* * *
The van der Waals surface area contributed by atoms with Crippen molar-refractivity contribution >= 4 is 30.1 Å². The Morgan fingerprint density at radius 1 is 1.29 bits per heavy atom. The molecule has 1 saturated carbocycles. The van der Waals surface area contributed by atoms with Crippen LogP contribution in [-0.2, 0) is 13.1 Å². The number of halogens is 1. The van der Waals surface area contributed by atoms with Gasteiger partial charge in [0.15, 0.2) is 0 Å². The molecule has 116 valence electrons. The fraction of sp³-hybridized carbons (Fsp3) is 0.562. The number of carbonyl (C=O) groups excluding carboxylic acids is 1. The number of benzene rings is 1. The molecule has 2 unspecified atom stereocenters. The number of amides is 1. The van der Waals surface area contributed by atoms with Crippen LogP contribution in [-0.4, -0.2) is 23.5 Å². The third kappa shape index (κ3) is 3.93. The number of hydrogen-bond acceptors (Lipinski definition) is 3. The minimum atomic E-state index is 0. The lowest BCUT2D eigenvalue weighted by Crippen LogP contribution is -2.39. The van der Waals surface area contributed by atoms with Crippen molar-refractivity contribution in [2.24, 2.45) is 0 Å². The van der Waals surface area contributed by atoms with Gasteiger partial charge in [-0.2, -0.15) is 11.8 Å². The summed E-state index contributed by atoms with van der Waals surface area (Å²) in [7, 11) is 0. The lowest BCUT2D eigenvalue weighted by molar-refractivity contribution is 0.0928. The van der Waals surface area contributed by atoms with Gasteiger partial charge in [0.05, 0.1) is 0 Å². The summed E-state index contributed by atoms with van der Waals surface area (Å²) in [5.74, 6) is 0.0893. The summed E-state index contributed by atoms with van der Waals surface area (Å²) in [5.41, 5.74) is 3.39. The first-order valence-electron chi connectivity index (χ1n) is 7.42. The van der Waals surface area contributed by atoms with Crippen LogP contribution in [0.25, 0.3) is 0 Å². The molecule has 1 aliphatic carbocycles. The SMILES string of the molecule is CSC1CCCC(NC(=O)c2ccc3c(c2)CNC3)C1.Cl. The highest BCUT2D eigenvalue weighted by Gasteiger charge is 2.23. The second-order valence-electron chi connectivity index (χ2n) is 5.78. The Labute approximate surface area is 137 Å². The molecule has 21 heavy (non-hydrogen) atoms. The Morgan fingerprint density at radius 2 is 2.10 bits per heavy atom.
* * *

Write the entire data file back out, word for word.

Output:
The van der Waals surface area contributed by atoms with Crippen molar-refractivity contribution >= 4 is 30.1 Å². The Morgan fingerprint density at radius 1 is 1.29 bits per heavy atom. The molecule has 1 saturated carbocycles. The van der Waals surface area contributed by atoms with Crippen LogP contribution in [-0.2, 0) is 13.1 Å². The number of halogens is 1. The van der Waals surface area contributed by atoms with Gasteiger partial charge in [0.15, 0.2) is 0 Å². The molecule has 116 valence electrons. The fraction of sp³-hybridized carbons (Fsp3) is 0.562. The number of carbonyl (C=O) groups excluding carboxylic acids is 1. The number of benzene rings is 1. The molecule has 2 unspecified atom stereocenters. The number of amides is 1. The van der Waals surface area contributed by atoms with Crippen LogP contribution in [-0.4, -0.2) is 23.5 Å². The third kappa shape index (κ3) is 3.93. The number of hydrogen-bond acceptors (Lipinski definition) is 3. The minimum atomic E-state index is 0. The lowest BCUT2D eigenvalue weighted by Crippen LogP contribution is -2.39. The van der Waals surface area contributed by atoms with Crippen molar-refractivity contribution in [2.24, 2.45) is 0 Å². The van der Waals surface area contributed by atoms with Gasteiger partial charge in [-0.2, -0.15) is 11.8 Å². The summed E-state index contributed by atoms with van der Waals surface area (Å²) in [7, 11) is 0. The lowest BCUT2D eigenvalue weighted by molar-refractivity contribution is 0.0928. The van der Waals surface area contributed by atoms with Gasteiger partial charge in [0.05, 0.1) is 0 Å². The summed E-state index contributed by atoms with van der Waals surface area (Å²) in [5.74, 6) is 0.0893. The summed E-state index contributed by atoms with van der Waals surface area (Å²) in [5.41, 5.74) is 3.39. The first-order valence-electron chi connectivity index (χ1n) is 7.42. The van der Waals surface area contributed by atoms with Crippen LogP contribution in [0.25, 0.3) is 0 Å². The molecule has 1 aliphatic carbocycles. The SMILES string of the molecule is CSC1CCCC(NC(=O)c2ccc3c(c2)CNC3)C1.Cl. The highest BCUT2D eigenvalue weighted by Gasteiger charge is 2.23. The second-order valence-electron chi connectivity index (χ2n) is 5.78. The Labute approximate surface area is 137 Å². The molecule has 21 heavy (non-hydrogen) atoms. The Morgan fingerprint density at radius 2 is 2.10 bits per heavy atom.